Kara’s story as told by Jonel Thaller
For most teenagers, prom is considered a night to remember. We try to choose the perfect dress, the perfect shoes, and the perfect date. Even today, when I look at my prom photo, I see two attractive young people. The young lady in the photo looks smart and confident and has a special style of her own. The young man, a champion football player, looks strong and self-assured, with flawless skin and an irresistibly handsome smile.
Luckily, my prom night passed without an argument. But I can easily recall being on edge for that entire night, a feeling that had become familiar to me. I had learned, by then, to avoid spending too much time chatting with my friends or making eye contact with any male who wasn’t my boyfriend, the young man I had been dating on and off for over a year.
When I first learned that he was interested in dating me, I couldn’t believe my good luck. He was older, popular, talented, and ridiculously handsome. Even more, he came from an affluent family with solid values. His family even attended the same church I did, and our parents knew each other. For the first several months, everything about our courtship felt like a dream come true. He wooed me relentlessly-–compliments, thoughtful dates, and small gifts. Eventually, he began to suggest that I spend more time with him than with my friends, which felt flattering at first, but he soon began to track my whereabouts and would show up unexpectedly at the mall or movie theatre when I was enjoying time with friends. I found myself in the unhappy position of always trying to make peace between him and them.
He first laid hands on me after we had been dating for about 6 months. We were sitting in his car, and he was upset that he had seen me talking with another guy that day. He grabbed my face with one hand and held it tightly, forcing me to look him in the eyes and apologize. “I don’t want you to talk to other guys,” he said. Shocked and fearful, I promised him I wouldn’t. Later that afternoon, he said he regretted the incident, explaining, “I care about you.”
Looking back, I feel that, in a sense, I gave him permission to do what he did by getting back together with him. I believed his apologies—that he wouldn’t do it again—but no less than 3 months later, after seeing a movie, we got into an argument about my tone of voice, and he slapped me hard across the face. I cried and asked him to take me home. Again, he apologized profusely, hoping I would take him back, and eventually I did.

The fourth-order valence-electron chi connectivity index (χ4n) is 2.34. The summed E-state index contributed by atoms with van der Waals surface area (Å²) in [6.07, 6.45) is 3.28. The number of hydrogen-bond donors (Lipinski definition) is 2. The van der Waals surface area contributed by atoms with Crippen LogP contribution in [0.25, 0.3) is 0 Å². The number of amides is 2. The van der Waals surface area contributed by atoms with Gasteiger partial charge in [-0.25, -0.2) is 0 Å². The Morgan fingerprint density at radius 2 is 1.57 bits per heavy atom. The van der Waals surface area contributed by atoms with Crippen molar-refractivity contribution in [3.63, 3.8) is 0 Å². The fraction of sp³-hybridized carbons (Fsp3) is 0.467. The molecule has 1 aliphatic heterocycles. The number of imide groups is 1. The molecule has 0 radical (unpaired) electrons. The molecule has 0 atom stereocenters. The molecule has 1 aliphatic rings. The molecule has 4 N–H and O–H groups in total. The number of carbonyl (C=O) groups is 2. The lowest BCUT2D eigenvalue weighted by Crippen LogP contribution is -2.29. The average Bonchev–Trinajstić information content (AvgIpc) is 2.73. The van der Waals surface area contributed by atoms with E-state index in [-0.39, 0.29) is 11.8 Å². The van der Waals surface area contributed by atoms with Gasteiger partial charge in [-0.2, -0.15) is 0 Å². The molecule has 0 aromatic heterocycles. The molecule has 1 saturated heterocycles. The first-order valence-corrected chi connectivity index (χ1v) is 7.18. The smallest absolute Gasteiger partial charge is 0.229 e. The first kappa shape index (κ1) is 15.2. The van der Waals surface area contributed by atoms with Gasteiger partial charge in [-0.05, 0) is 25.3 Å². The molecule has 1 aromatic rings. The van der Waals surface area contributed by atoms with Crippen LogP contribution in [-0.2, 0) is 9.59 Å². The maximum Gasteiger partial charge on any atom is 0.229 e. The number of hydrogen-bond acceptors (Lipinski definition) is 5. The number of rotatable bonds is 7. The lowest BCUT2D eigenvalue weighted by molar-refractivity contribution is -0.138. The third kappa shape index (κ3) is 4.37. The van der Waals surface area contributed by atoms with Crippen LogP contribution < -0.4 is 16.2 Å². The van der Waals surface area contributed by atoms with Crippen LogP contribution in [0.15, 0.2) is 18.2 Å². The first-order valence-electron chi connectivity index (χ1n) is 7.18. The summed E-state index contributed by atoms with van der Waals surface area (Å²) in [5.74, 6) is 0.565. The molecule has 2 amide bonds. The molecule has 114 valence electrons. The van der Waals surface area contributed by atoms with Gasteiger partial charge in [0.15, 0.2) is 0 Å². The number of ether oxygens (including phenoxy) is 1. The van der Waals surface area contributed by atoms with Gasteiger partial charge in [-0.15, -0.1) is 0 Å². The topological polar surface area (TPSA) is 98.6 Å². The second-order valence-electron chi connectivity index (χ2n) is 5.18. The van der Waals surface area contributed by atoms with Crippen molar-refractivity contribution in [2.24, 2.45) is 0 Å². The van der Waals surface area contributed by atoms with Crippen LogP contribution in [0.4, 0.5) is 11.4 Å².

The next several years of our relationship were defined by a cycle of violence: we would fight, break up, and get back together. He controlled where I went, with whom I spoke, and how I dressed. One time, he took the spark plugs out of my car while I was working at the mall so I would be forced to call him for a ride. Another time, while I was at my grandmother’s house trying to avoid him, he climbed on the roof and snuck into a window in order to find me.
I often asked myself, “How did I get here?” And I always wondered what he might do next. I feared his anger, but I also feared sabotage and public humiliation. I was still just a teenager, figuring out who I was and who I wanted to become. I was learning how to put on makeup and navigate friendships. I just wanted to go to school, make good grades, and be “normal.” I didn’t want to always wonder what would happen next. I didn’t want to be on the phone for 5 hours a day arguing with a boyfriend. But he wore me down so much that it felt easier, and more predictable, to be with him than to be broken up with him.
Yet, even while I stayed in this relationship, I slowly grew stronger. The final straw happened one evening when I was at my parents’ house trying to hide from him. They were out of town, and I thought all the doors and windows were locked, but he found a way in. He ripped the phone from the wall so that I couldn’t call for help. He grabbed me hard by the shoulder and insisted, “I just want to talk. I love you. I just want you to understand.” I was frightened, but I was able to occupy him long enough to make a trip to the restroom, crawl out the window, and run to a neighborhood store for help. That evening, it just clicked. I was done.
Everyone’s story is different, but no one ever goes into a relationship expecting to be abused. I had no idea how to handle the situation. I know that my parents tried to help – they advised me against dating him, set me up with a counselor, and even helped me file a protective order –but they were just as uninformed as I was and felt just as helpless as I did. No one was talking about “teen dating violence” back then. Of course, my peers didn’t know what to do either. Looking back, I wish my parents would’ve forbidden me to see him. I wish they would’ve forbidden me to go to the prom with him. When I reflect upon it now, I think I stayed in the relationship for so long because I simply didn’t know how to end it.
Two decades later, I have a loving and supportive husband and two beautiful children. I also have the freedom to pursue my interests and the relationships that are meaningful to me. The people I include in my life respect my boundaries and my path. They lift me up. This is what love is about.
My life now is truly “perfect” – and not just in a photograph.
This story originally appeared in Facing Teen Dating Violence, a publication of The Facing Project that was organized by A Better Way in Muncie, Indiana.